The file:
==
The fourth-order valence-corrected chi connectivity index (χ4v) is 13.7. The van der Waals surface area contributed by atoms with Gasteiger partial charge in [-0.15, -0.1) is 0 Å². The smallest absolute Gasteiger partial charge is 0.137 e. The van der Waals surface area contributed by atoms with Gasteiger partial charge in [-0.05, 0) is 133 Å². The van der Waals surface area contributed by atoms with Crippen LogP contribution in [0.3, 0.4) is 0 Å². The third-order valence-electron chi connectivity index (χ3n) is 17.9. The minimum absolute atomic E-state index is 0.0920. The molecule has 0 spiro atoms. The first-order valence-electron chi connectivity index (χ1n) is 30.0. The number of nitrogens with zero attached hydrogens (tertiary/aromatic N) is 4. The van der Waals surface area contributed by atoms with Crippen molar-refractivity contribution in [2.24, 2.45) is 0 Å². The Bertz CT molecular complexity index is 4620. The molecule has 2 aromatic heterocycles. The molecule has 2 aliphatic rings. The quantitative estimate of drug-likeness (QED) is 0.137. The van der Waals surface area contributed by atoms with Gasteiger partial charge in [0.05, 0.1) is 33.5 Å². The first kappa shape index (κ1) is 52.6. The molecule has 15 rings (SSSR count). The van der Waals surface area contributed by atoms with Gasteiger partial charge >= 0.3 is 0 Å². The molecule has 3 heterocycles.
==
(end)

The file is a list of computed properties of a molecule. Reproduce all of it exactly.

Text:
The fourth-order valence-corrected chi connectivity index (χ4v) is 13.7. The van der Waals surface area contributed by atoms with Gasteiger partial charge in [-0.15, -0.1) is 0 Å². The smallest absolute Gasteiger partial charge is 0.137 e. The van der Waals surface area contributed by atoms with Gasteiger partial charge in [-0.05, 0) is 133 Å². The van der Waals surface area contributed by atoms with Crippen LogP contribution in [0.3, 0.4) is 0 Å². The third-order valence-electron chi connectivity index (χ3n) is 17.9. The minimum absolute atomic E-state index is 0.0920. The molecule has 0 spiro atoms. The first-order valence-electron chi connectivity index (χ1n) is 30.0. The number of nitrogens with zero attached hydrogens (tertiary/aromatic N) is 4. The van der Waals surface area contributed by atoms with Crippen molar-refractivity contribution in [2.24, 2.45) is 0 Å². The Bertz CT molecular complexity index is 4620. The molecule has 2 aromatic heterocycles. The molecule has 2 aliphatic rings. The quantitative estimate of drug-likeness (QED) is 0.137. The van der Waals surface area contributed by atoms with Gasteiger partial charge in [0.05, 0.1) is 33.5 Å². The first kappa shape index (κ1) is 52.6. The molecule has 15 rings (SSSR count). The van der Waals surface area contributed by atoms with Gasteiger partial charge >= 0.3 is 0 Å². The molecule has 3 heterocycles.